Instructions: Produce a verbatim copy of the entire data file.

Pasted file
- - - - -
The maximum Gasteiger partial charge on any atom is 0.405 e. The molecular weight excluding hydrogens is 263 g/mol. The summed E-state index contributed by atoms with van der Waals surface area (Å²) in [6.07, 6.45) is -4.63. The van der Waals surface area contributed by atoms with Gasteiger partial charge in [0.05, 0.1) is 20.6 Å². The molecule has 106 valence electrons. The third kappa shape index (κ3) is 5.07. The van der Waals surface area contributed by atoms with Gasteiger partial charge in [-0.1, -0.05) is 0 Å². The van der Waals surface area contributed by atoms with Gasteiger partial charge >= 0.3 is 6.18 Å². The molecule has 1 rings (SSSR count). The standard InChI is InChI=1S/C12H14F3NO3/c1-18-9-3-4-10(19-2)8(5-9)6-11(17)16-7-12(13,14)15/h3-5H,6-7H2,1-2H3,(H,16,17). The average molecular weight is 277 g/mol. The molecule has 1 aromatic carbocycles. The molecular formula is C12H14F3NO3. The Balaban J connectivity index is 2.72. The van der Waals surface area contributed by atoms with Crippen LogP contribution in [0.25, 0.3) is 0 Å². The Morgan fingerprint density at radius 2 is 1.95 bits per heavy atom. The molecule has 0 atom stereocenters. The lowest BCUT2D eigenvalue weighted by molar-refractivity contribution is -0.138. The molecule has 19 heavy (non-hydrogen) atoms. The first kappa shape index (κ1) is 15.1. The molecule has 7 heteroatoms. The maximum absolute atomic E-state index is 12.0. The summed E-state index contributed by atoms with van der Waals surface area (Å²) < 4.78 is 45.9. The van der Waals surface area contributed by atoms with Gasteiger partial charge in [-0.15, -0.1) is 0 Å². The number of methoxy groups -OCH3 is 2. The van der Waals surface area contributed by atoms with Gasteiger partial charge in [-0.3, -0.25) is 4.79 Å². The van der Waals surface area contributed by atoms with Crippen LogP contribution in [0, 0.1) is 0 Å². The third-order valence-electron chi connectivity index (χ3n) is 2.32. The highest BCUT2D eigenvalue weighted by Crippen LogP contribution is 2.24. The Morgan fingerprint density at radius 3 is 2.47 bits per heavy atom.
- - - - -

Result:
The maximum Gasteiger partial charge on any atom is 0.405 e. The molecular weight excluding hydrogens is 263 g/mol. The summed E-state index contributed by atoms with van der Waals surface area (Å²) in [6.07, 6.45) is -4.63. The van der Waals surface area contributed by atoms with Gasteiger partial charge in [0.05, 0.1) is 20.6 Å². The molecule has 106 valence electrons. The third kappa shape index (κ3) is 5.07. The van der Waals surface area contributed by atoms with Gasteiger partial charge in [-0.1, -0.05) is 0 Å². The van der Waals surface area contributed by atoms with Gasteiger partial charge >= 0.3 is 6.18 Å². The molecule has 1 rings (SSSR count). The standard InChI is InChI=1S/C12H14F3NO3/c1-18-9-3-4-10(19-2)8(5-9)6-11(17)16-7-12(13,14)15/h3-5H,6-7H2,1-2H3,(H,16,17). The average molecular weight is 277 g/mol. The molecule has 1 aromatic carbocycles. The molecular formula is C12H14F3NO3. The Balaban J connectivity index is 2.72. The van der Waals surface area contributed by atoms with Crippen LogP contribution in [0.25, 0.3) is 0 Å². The Morgan fingerprint density at radius 2 is 1.95 bits per heavy atom. The molecule has 0 atom stereocenters. The lowest BCUT2D eigenvalue weighted by molar-refractivity contribution is -0.138. The molecule has 19 heavy (non-hydrogen) atoms. The first kappa shape index (κ1) is 15.1. The molecule has 7 heteroatoms. The maximum absolute atomic E-state index is 12.0. The summed E-state index contributed by atoms with van der Waals surface area (Å²) < 4.78 is 45.9. The van der Waals surface area contributed by atoms with Gasteiger partial charge in [-0.15, -0.1) is 0 Å². The number of methoxy groups -OCH3 is 2. The van der Waals surface area contributed by atoms with Gasteiger partial charge in [-0.3, -0.25) is 4.79 Å². The van der Waals surface area contributed by atoms with Crippen LogP contribution in [0, 0.1) is 0 Å². The third-order valence-electron chi connectivity index (χ3n) is 2.32. The highest BCUT2D eigenvalue weighted by Crippen LogP contribution is 2.24. The Morgan fingerprint density at radius 3 is 2.47 bits per heavy atom.